"Broken Branches" (2014 release from Israel; 25 min.) is a short animated documentary about a Polish woman who at age 14 in 1926 was sent away by her parents, and on her own, to go to Israel, only to find out some years later that she will never be reunited with her family again. The documentary is written and directed by Ayala Sharot, the woman's granddaughter. Sharot clearly has turned the into a labor of love.
The movie in essence consists of Sharot interviewing her grandmother as to what life was like back in Poland as she grew up and before she was sent away to Israel. Those memories are told in animated segments. It is a miracle in a way, in that the woman still has artifacts (journals, pictures, other mementos) from those days, now 7 or 8 decades later. (We learn along the way that the woman was born in 1922, so that makes her about 90 years around the time this movie was made. I really should say 90 years young, as she is feisty and full of life.) The most poignant moments come towards the end when Sharot asks her grandmother what it feels like to never have seen her family again. Watch for the reply, which I think will take you by surprise...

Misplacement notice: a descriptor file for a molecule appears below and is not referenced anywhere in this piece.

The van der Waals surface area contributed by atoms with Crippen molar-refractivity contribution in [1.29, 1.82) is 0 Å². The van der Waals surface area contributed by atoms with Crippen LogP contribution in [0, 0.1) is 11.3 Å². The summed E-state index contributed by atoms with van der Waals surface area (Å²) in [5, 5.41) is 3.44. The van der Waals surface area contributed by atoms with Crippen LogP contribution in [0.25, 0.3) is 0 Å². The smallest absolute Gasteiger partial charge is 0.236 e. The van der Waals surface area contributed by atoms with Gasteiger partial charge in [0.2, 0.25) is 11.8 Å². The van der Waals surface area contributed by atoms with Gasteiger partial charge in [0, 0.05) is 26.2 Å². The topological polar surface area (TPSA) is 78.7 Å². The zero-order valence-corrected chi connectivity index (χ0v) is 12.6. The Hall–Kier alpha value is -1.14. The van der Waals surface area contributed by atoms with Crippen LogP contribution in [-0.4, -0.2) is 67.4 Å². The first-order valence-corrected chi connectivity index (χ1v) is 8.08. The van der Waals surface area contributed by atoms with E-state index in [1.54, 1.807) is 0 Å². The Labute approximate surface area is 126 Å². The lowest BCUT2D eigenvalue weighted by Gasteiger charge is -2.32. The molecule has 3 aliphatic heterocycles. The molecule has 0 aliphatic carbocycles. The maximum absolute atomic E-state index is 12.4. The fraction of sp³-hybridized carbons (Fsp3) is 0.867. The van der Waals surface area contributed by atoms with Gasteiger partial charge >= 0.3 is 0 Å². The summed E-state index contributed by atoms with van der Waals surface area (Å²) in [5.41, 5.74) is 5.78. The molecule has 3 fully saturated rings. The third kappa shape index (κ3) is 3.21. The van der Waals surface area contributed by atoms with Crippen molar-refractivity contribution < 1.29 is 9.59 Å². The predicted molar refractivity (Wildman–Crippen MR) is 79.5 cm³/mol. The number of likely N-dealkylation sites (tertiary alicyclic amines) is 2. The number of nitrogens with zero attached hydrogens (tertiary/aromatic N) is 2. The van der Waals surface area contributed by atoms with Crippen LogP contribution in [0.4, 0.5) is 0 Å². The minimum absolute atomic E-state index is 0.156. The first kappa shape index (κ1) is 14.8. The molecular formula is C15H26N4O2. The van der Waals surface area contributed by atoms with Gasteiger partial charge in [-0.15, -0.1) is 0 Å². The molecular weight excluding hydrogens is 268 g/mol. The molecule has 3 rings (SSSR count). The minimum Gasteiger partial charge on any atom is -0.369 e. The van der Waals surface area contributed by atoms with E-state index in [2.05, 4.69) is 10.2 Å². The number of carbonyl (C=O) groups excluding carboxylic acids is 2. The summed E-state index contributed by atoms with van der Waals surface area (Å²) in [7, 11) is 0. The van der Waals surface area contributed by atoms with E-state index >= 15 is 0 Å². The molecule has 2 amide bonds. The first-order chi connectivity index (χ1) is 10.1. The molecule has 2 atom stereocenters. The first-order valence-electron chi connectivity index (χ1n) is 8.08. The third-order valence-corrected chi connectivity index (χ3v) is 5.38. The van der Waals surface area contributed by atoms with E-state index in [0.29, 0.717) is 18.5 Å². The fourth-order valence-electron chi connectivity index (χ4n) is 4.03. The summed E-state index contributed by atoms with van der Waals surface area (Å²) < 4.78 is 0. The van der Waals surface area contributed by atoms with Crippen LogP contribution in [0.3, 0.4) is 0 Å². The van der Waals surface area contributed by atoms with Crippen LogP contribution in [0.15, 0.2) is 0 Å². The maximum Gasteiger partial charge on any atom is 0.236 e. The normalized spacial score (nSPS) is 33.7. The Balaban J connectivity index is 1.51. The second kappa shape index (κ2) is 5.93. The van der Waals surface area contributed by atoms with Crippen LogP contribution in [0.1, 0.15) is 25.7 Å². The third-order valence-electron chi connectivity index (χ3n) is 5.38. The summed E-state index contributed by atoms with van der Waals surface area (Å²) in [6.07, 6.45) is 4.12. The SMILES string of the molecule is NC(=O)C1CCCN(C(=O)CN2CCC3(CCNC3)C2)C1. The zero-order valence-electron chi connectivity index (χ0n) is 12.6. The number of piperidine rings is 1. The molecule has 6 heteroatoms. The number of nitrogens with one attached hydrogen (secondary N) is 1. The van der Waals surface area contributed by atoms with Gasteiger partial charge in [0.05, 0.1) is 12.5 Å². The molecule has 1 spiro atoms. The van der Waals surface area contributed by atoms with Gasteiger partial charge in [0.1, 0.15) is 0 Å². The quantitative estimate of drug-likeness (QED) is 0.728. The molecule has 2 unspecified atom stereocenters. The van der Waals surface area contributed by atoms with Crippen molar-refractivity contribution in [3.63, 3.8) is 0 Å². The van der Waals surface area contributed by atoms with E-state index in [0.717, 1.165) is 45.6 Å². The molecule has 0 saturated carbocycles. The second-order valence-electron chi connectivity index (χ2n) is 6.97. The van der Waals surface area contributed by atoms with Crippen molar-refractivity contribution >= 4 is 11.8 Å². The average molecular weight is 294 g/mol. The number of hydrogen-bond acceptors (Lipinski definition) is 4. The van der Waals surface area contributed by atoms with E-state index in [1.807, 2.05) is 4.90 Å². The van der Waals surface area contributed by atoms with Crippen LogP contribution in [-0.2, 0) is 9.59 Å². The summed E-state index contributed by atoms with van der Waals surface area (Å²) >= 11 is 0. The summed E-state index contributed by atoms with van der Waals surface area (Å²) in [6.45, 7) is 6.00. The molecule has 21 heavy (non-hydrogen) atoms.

I recently saw "Broken Branches" at the 2017 Jewish and Israeli Film Festival here in Cincinnati, a 3 week celebration of the best movies from Israel and more generally Jewish-themed movies. It played as part of a double-header, "opening" for another worthwhile movie called "The Last Mentsch". Given its short running time, I doubt that "Broken Branch" will get a stand-alone release, so look for it on streaming services or at your local Jewish/Israeli film festival.
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